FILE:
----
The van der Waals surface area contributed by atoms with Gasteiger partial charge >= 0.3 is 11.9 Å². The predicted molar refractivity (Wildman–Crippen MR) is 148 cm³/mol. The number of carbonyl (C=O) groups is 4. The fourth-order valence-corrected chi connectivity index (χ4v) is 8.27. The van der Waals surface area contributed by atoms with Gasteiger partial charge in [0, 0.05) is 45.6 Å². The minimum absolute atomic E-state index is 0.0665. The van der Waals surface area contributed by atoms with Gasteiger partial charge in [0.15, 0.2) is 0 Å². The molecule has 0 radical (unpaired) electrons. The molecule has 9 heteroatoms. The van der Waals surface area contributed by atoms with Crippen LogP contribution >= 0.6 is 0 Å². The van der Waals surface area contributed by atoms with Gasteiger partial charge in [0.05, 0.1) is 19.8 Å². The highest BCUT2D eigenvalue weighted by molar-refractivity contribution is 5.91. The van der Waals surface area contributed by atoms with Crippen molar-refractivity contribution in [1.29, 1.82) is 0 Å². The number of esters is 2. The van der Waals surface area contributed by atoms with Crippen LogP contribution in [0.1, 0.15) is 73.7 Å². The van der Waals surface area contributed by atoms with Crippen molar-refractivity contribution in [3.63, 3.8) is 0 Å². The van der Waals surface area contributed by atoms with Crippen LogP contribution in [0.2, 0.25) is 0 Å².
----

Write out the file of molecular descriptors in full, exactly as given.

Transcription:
The van der Waals surface area contributed by atoms with Gasteiger partial charge >= 0.3 is 11.9 Å². The predicted molar refractivity (Wildman–Crippen MR) is 148 cm³/mol. The number of carbonyl (C=O) groups is 4. The fourth-order valence-corrected chi connectivity index (χ4v) is 8.27. The van der Waals surface area contributed by atoms with Gasteiger partial charge in [0, 0.05) is 45.6 Å². The minimum absolute atomic E-state index is 0.0665. The van der Waals surface area contributed by atoms with Gasteiger partial charge in [0.15, 0.2) is 0 Å². The molecule has 0 radical (unpaired) electrons. The molecule has 9 heteroatoms. The van der Waals surface area contributed by atoms with Crippen LogP contribution >= 0.6 is 0 Å². The van der Waals surface area contributed by atoms with Gasteiger partial charge in [0.05, 0.1) is 19.8 Å². The highest BCUT2D eigenvalue weighted by molar-refractivity contribution is 5.91. The van der Waals surface area contributed by atoms with Crippen molar-refractivity contribution in [1.29, 1.82) is 0 Å². The number of esters is 2. The van der Waals surface area contributed by atoms with Crippen LogP contribution in [0.1, 0.15) is 73.7 Å². The van der Waals surface area contributed by atoms with Crippen molar-refractivity contribution in [3.63, 3.8) is 0 Å². The van der Waals surface area contributed by atoms with Crippen LogP contribution in [0.2, 0.25) is 0 Å².